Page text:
Learning Flex – Lesson 16, Customizing the Look & Feel of a Flex Application

I’ve written a couple of posts previously looking at some aspects of this lesson but this a more detailed exploration.

There are two key ways to change the appearance of a Flex app – styles and skins.

Style properties allow you to change such elements as font size, background color and text alignment. Skins are graphical elements (either provided as files or created with ActionScript) that change the appearance of a component (eg button shape).

Applying Styles

Flex styles are based on the web standard CSS (Cascading Style Sheets). There are several levels a style may be applied at:

You may specify a single style on a particular component, use a CSS Class selector to set several styles together or use a type selector to specify that all components of a particular type should use the provided style values.

A style may be applied to a component directly in its MXML definition by adding the style name as a property and specifying it’s value such as

<mx:Label id="mLabel" text="My Label" fontWeight="bold"/>

to display a bold label. The setStyle() method can also be used to achieve the same effect – mLabel.setStyle("fontWeight","bold")

Note that when using setStyle() and specifying colors, the prefix 0x is used to indicate a hexadecimal value (and quotes are not required around them). When specified in a tag or CSS attribute, the prefix # may be used instead.

setStyle() is an expensive run time operation so it’s use should be limited.

The Flex language reference will tell you what styles are available for a particular component and will also specify CSS inheritance. If yes, this indicates that if the parent of this component has a value specified for the style, the child component will use the same value unless it has its own value specified. (For example, if you have a Label in a HBox, it will inherit the HBox color (text color) unless it has its own color value set.

Setting Styles with CSS

The <mx:Style> tag can be used to define local styles using CSS based syntax. Flex supports CSS class selectors which define a set of properties as a single class that can then be used by specifying the class name for a component’s styleName property.


<mx:ComboBox styleName=”myStyle”/>

You may also use CSS type selectors which define a set of styles to be applied to all instances of a component type.


<mx:ComboBox id="myBox1"/>
<mx:ComboBox id="myBox2"/>

Both myBox1 and myBox2 will have the same color and selectionColor.

Note that Flex does not support ID selectors.

Flex will support traditional CSS style formatting for the properties it supports (ie all lowercase with hyphen to separate words such as background-color) within a Style tag but for attributes that are specific to Flex and all attributes outside of Style tags, the camel case form of the name is required (eg backgroundColor). This is because the hyphen is not a valid character for XML attributes and MXML tags must be valid XML.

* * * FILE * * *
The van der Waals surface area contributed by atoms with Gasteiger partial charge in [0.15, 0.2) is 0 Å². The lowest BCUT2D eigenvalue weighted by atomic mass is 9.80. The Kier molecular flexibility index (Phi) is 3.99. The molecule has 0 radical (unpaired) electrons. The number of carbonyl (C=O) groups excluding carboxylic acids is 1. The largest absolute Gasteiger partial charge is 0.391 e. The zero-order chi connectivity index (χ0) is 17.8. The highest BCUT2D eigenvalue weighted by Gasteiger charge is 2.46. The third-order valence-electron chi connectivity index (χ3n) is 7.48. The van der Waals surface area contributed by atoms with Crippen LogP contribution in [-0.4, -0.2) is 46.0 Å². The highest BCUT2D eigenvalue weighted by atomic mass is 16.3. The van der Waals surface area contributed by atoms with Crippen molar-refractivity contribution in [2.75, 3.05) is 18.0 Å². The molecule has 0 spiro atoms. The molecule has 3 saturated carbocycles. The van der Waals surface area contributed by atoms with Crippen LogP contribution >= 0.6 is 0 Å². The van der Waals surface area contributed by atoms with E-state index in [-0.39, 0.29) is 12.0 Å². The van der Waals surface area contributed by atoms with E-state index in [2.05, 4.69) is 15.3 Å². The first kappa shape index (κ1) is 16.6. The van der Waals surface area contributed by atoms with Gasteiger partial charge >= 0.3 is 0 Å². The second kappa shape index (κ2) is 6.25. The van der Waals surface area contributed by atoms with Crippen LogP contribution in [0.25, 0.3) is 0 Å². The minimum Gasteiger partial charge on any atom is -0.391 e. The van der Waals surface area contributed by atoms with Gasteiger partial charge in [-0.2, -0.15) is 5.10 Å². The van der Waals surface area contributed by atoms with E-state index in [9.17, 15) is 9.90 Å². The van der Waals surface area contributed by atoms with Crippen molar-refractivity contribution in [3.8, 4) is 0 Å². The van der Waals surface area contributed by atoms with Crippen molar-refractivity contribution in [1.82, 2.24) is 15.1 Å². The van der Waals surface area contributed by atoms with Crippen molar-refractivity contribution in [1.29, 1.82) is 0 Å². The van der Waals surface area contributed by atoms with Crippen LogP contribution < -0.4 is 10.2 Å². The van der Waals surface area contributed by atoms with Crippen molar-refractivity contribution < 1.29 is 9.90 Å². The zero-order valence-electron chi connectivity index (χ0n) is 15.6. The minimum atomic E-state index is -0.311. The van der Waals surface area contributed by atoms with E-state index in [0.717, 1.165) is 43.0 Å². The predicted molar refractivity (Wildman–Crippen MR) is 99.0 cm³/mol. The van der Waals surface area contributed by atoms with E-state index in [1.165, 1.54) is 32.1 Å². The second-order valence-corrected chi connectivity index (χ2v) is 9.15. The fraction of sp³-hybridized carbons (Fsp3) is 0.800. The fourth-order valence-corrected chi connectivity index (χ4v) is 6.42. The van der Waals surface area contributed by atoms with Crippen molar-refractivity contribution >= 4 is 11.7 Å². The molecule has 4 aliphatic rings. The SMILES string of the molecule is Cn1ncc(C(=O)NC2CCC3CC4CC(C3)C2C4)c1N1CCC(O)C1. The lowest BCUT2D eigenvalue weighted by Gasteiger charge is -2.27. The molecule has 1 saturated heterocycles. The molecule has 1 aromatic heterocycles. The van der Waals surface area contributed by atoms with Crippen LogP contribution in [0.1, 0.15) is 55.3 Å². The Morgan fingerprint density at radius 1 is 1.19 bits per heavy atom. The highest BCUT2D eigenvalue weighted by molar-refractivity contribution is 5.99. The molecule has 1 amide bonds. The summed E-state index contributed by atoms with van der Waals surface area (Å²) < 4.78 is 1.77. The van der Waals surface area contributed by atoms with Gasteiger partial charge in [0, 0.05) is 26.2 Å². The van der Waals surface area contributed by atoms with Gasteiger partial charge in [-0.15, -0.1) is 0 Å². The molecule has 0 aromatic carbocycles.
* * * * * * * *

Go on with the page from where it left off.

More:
CSS properties that require multiple values are specified using a comma separated list of values. It’s important to note that those properties must have at least two values (even if they are the same) to avoid an error as a single value will not map correctly to an array.

You may also use mx:Style to specify an external CSS file to compile into the app using the source attribute. This should always be placed within the file containing the Application tagĀ  – setting style imports in child documents can give rise to unexpected results.

Run Time CSS

The disadvantage of specifying an external file to load in this way is that it is compiled into the application and thus any changes to the CSS require the app to be re-compiled. By loading the CSS at run time, this situation can be avoided and different CSS files could be loaded depending on data provided so if for example, you had a collage sports app, you could brand your app with the team colors of where your users login from.

Flex can’t deal directly with a CSS file but the compiler can convert that to a SWF which it can use. To do this in FlashDevelop, right click the CSS file, select “always compile”, go to project properties and specify the output filename you want to use and compile (don’t forget to switch back to your regular app when you’re done).

Once you have your CSS SWF, just use


to load it. A second optional parameter is update a boolean (which defaults to true). If set, this forces an update of all the styles in the application. If you’re loading several CSS SWF files, you should set this to false for all but the last one to reduce the overhead of this operation.

you may also use


to unload a CSS. This also has an optional update parameter with the same effect.

It’s possible to have several levels of style in play, the rule being that if a style is defined in multiple places, the last one loaded is the one used.